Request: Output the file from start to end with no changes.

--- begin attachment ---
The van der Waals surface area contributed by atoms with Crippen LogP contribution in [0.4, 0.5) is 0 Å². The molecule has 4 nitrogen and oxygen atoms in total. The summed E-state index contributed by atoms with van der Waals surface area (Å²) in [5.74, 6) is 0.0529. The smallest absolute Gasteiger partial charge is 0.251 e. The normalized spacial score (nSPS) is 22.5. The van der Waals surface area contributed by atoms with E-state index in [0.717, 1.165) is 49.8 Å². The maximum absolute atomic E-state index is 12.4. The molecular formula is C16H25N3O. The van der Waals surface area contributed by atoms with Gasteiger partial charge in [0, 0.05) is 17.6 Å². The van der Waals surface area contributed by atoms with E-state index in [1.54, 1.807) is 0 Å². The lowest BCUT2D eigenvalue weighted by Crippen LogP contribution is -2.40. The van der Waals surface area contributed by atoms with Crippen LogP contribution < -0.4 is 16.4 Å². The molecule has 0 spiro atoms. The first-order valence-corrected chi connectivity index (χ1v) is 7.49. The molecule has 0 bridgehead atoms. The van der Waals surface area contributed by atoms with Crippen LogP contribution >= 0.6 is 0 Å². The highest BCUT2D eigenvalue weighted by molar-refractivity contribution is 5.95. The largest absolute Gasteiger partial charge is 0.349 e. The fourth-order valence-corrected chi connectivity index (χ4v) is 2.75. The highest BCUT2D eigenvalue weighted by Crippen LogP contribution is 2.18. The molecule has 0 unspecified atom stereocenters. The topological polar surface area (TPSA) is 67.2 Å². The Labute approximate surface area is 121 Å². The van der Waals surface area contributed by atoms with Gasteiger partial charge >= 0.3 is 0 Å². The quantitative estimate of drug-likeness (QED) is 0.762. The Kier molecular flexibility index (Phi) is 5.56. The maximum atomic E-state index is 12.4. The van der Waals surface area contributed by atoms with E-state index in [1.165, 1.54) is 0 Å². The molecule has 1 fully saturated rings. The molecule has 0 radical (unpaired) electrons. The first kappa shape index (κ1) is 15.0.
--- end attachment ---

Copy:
The van der Waals surface area contributed by atoms with Crippen LogP contribution in [0.4, 0.5) is 0 Å². The molecule has 4 nitrogen and oxygen atoms in total. The summed E-state index contributed by atoms with van der Waals surface area (Å²) in [5.74, 6) is 0.0529. The smallest absolute Gasteiger partial charge is 0.251 e. The normalized spacial score (nSPS) is 22.5. The van der Waals surface area contributed by atoms with E-state index in [0.717, 1.165) is 49.8 Å². The maximum absolute atomic E-state index is 12.4. The molecular formula is C16H25N3O. The van der Waals surface area contributed by atoms with Gasteiger partial charge in [0, 0.05) is 17.6 Å². The van der Waals surface area contributed by atoms with E-state index in [1.54, 1.807) is 0 Å². The lowest BCUT2D eigenvalue weighted by Crippen LogP contribution is -2.40. The van der Waals surface area contributed by atoms with Crippen LogP contribution < -0.4 is 16.4 Å². The molecule has 0 spiro atoms. The first-order valence-corrected chi connectivity index (χ1v) is 7.49. The molecule has 0 bridgehead atoms. The van der Waals surface area contributed by atoms with Crippen LogP contribution >= 0.6 is 0 Å². The highest BCUT2D eigenvalue weighted by molar-refractivity contribution is 5.95. The largest absolute Gasteiger partial charge is 0.349 e. The fourth-order valence-corrected chi connectivity index (χ4v) is 2.75. The highest BCUT2D eigenvalue weighted by Crippen LogP contribution is 2.18. The molecule has 0 unspecified atom stereocenters. The topological polar surface area (TPSA) is 67.2 Å². The Labute approximate surface area is 121 Å². The van der Waals surface area contributed by atoms with Gasteiger partial charge >= 0.3 is 0 Å². The quantitative estimate of drug-likeness (QED) is 0.762. The Kier molecular flexibility index (Phi) is 5.56. The maximum atomic E-state index is 12.4. The van der Waals surface area contributed by atoms with E-state index in [1.165, 1.54) is 0 Å². The molecule has 1 fully saturated rings. The molecule has 0 radical (unpaired) electrons. The first kappa shape index (κ1) is 15.0.